Perspective Crop With a Border ?

Adobe Community Professional ,
Apr 28, 2021 Apr 28, 2021

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This is something I've wanted to be able to do for as long as we've had the Perspective Crop tool. 

 

By way of some background, I like to make stuff, and right now I am making a router table for my workshop. I took this as a casual picture with my phone, for a woodworking forum. Like, I suspect most of the regular posters to this forum, I am a bit OCD when it comes to images and I'd like to square it up.  The Perspective Crop Tool  should be perfect for this task, but I need to keep some of the border, and there is no easy way that I can think of to do this.

image.png

In the past I have experimented with keeping Delete Cropped Pixels unchecked hoping that after I use the PCT I'd be able to add canvas and find the border still there.  It isn't.

 

The best I can do is to create a Work Path around the rectangle I want to square up, and use Free Transform to expand it.  This sort of works but you have the usual issue of a un-square aspect ratio producing unequal borders top and bottom to the two sides.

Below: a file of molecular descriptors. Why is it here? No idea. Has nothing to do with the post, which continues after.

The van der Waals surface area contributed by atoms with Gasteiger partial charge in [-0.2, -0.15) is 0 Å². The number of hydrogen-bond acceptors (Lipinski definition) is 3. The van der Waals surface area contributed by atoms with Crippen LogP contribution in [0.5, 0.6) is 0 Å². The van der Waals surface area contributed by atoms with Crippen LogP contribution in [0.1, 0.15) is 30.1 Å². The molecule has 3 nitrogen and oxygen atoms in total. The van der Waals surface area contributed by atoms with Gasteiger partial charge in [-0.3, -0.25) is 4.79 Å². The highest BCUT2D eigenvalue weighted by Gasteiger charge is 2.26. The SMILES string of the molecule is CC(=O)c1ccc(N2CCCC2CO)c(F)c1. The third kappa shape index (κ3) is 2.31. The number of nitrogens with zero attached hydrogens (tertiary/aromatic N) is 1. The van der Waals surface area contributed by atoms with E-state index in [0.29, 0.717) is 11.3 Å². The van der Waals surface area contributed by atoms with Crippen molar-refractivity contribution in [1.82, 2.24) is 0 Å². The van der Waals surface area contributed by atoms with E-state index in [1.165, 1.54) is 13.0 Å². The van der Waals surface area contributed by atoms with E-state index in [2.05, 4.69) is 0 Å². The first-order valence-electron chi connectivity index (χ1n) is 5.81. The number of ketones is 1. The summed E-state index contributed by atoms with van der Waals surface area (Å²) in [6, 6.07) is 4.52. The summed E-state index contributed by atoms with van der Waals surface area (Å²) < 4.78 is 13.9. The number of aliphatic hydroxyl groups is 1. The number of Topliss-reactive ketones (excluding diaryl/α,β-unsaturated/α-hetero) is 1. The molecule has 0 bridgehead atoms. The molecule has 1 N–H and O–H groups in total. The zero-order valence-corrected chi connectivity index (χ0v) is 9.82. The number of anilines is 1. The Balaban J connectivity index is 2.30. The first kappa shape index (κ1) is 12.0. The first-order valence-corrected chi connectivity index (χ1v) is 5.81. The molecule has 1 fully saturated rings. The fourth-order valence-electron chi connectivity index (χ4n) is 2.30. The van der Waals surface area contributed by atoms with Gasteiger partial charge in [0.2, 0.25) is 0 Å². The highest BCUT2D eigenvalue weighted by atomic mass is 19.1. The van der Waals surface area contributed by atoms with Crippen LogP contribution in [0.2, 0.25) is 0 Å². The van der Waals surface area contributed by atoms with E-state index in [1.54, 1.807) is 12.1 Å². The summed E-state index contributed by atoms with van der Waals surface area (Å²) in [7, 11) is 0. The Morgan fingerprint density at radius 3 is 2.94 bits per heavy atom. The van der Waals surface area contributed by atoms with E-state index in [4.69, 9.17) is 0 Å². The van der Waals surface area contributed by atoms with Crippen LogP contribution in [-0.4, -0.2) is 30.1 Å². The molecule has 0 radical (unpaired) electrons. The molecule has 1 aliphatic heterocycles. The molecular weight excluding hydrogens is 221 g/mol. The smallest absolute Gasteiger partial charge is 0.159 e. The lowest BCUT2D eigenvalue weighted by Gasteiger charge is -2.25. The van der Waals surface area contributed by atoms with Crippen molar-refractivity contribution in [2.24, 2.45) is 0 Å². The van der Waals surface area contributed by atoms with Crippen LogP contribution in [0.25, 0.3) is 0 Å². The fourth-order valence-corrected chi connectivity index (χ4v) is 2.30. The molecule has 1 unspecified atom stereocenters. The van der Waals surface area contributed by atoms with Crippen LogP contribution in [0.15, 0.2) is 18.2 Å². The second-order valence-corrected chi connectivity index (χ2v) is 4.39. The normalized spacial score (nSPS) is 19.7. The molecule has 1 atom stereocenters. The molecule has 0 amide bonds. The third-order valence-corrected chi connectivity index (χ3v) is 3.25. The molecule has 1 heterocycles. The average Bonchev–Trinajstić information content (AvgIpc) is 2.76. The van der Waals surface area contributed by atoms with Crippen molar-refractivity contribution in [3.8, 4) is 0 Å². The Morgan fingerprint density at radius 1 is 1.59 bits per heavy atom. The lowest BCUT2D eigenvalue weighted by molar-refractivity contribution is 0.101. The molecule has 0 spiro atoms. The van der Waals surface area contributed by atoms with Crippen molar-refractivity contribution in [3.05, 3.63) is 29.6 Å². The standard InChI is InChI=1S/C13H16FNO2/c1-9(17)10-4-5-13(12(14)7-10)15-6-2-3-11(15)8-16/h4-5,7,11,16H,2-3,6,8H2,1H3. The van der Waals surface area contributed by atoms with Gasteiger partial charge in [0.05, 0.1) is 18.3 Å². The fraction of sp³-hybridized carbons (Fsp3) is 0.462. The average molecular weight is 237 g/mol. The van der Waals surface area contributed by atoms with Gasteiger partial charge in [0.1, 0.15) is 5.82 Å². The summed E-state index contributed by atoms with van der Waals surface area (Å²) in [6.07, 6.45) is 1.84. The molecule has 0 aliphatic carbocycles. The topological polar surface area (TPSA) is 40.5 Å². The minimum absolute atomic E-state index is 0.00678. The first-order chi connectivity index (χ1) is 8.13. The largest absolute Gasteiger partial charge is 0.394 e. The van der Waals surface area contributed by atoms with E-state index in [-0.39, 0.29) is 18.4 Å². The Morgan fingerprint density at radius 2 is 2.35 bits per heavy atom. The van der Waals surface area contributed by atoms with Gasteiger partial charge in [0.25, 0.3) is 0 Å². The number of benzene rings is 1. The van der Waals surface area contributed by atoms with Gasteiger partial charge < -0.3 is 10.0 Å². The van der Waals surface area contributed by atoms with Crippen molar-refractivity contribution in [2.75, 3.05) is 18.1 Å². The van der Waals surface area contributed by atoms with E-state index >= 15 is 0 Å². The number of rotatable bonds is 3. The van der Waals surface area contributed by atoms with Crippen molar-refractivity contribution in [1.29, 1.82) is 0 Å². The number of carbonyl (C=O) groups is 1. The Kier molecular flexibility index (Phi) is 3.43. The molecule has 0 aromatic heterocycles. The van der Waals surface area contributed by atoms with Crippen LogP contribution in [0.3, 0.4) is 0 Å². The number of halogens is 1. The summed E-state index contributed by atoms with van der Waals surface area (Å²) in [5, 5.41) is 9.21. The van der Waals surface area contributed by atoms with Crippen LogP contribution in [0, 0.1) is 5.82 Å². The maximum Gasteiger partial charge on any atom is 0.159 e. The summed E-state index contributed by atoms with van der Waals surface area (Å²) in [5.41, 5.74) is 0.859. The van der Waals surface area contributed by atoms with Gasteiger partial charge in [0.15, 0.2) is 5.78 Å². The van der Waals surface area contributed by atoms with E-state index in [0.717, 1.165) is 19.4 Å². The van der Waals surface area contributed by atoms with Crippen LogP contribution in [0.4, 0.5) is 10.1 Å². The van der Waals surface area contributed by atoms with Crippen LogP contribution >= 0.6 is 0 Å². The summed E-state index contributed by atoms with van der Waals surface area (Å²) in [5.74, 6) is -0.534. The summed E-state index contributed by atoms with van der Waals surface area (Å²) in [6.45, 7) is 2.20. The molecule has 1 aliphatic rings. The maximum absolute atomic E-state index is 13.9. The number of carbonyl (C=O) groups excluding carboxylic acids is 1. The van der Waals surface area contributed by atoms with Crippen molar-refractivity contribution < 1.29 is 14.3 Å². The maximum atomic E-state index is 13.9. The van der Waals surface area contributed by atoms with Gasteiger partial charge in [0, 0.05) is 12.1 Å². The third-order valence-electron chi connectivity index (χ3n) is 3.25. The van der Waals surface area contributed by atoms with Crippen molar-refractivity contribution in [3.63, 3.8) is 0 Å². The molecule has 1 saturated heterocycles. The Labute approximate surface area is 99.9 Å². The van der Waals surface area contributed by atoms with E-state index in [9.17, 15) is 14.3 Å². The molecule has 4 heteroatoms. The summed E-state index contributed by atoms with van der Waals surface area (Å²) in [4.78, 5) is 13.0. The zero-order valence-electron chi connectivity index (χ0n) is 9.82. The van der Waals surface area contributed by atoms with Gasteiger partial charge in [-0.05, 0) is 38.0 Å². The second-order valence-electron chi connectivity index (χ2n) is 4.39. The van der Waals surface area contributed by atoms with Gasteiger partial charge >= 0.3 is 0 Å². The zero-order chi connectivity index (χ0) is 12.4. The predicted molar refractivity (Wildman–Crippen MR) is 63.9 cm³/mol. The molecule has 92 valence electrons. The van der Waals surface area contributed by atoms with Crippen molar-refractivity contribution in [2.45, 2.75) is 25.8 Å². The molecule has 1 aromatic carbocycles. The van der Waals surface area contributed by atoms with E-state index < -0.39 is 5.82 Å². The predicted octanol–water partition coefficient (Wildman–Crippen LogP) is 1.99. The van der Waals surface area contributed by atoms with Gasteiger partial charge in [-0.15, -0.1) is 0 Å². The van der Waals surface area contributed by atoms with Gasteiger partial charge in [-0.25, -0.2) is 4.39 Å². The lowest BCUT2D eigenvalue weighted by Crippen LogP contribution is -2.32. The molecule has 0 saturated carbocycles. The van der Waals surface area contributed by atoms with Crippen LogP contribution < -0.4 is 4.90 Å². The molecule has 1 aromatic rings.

image.png

With this much contrast I can get an excellent result with select Subject and then use Modify > Expand which even allows me to get an identical width border all round, but the heavy corner radius is not ideal for locating the PCT corner handles.

image.png

 

That's all I've got.  I guess the Work Path comes closest, but it is too clunky.  Perhaps if I could create and expand the workpath, and then Ctrl click to select it and simply click on the PCT which automatically cropped and squared the image to the selection, then I'd call that worthy of the 2021 version of Photoshop, (except it would require the GPU so wouldn't work).

 

Has anybody got a clever idea on how to streamline this process?

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correct answers 1 Correct Answer

Adobe Community Professional , Apr 28, 2021 Apr 28, 2021